Just another GR refugee. Other than that, I had a stroke in 2004, and read almost anything I can get my hands on, though I have a particular weakness for history, mystery, and historical fiction.
A very interesting book on how Linear B (one of three ancient scripts found on Crete - the other two, Minoan hieroglyphic and Linear A, remain a mystery, alas) was deciphered.
Sir Arthur Evans, who discovered the ancient Minoan civilization at Knossos in 1900, gets three chapters. Alice Kober, an American classicist who did important work on the script in the 1930s and 1940s (and made some crucial discoveries), gets five. Michael Ventris, the English architect who broke Linear B in the early 1950s, gets four chapters.
Alice Kober is followed lovingly and in detail. The author is clearly less interested in Evans and Ventris, but she may well have concluded that their work is more heavily trodden ground. I've been interested in the Minoans, Mycenaeans, and Linear B since the late 1970s, but had never heard of Kober, for example. So perhaps she was justified in giving Kober such coverage. But it did make the material on Ventris seem a little lacking in comparison.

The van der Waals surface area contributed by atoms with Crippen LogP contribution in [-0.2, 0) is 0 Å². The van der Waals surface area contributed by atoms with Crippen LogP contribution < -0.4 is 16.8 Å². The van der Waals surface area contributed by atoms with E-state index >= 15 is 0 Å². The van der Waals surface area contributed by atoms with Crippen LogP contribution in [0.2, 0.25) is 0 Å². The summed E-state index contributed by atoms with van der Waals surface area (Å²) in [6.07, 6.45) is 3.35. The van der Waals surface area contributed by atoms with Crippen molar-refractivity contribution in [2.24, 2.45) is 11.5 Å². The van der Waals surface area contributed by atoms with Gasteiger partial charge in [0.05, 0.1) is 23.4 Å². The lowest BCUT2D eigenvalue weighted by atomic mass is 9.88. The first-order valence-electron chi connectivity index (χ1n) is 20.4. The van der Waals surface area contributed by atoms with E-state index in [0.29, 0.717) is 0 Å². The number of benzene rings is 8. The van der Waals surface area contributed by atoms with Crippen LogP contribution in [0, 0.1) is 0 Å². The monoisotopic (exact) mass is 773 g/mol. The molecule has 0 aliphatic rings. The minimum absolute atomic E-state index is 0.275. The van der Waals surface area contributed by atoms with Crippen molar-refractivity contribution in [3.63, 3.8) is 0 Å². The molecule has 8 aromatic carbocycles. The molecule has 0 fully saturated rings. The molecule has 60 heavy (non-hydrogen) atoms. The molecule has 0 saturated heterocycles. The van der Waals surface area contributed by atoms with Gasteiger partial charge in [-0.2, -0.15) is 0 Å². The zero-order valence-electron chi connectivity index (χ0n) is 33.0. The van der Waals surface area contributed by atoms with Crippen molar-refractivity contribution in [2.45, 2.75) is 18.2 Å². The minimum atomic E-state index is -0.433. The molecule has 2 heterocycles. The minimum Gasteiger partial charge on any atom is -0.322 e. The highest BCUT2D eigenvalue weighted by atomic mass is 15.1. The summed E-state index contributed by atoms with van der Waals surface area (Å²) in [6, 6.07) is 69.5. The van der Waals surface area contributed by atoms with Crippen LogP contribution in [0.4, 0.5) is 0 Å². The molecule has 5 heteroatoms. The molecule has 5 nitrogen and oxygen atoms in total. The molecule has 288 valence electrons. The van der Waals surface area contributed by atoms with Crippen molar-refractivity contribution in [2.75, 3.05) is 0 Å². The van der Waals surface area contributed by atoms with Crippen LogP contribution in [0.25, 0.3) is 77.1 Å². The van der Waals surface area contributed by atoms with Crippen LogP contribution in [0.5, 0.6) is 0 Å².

I was fascinated by how "dog in the manger" all the archaeologists were. Evans: "I have 2000 Linear B tablets, but you can only use the 200 I published in 1909 to work with until I finish the big book on the subject. Have fun, kids!" Myre, Evans' associate: "You still can't have them until I finish the master's book! Unless you want to do my secretarial work." Carl Blegen: "You can't have my tablets from Pylos, because they're in a Greek bank vault and I really hope the Nazis haven't taken them." (OK, I'll buy that one.)
I also enjoyed the epilogue on what the tablets, when deciphered, turned out to be written about. (Hint: it wasn't high literature. Or low literature, for that matter. Try: bureaucracy is eternal.)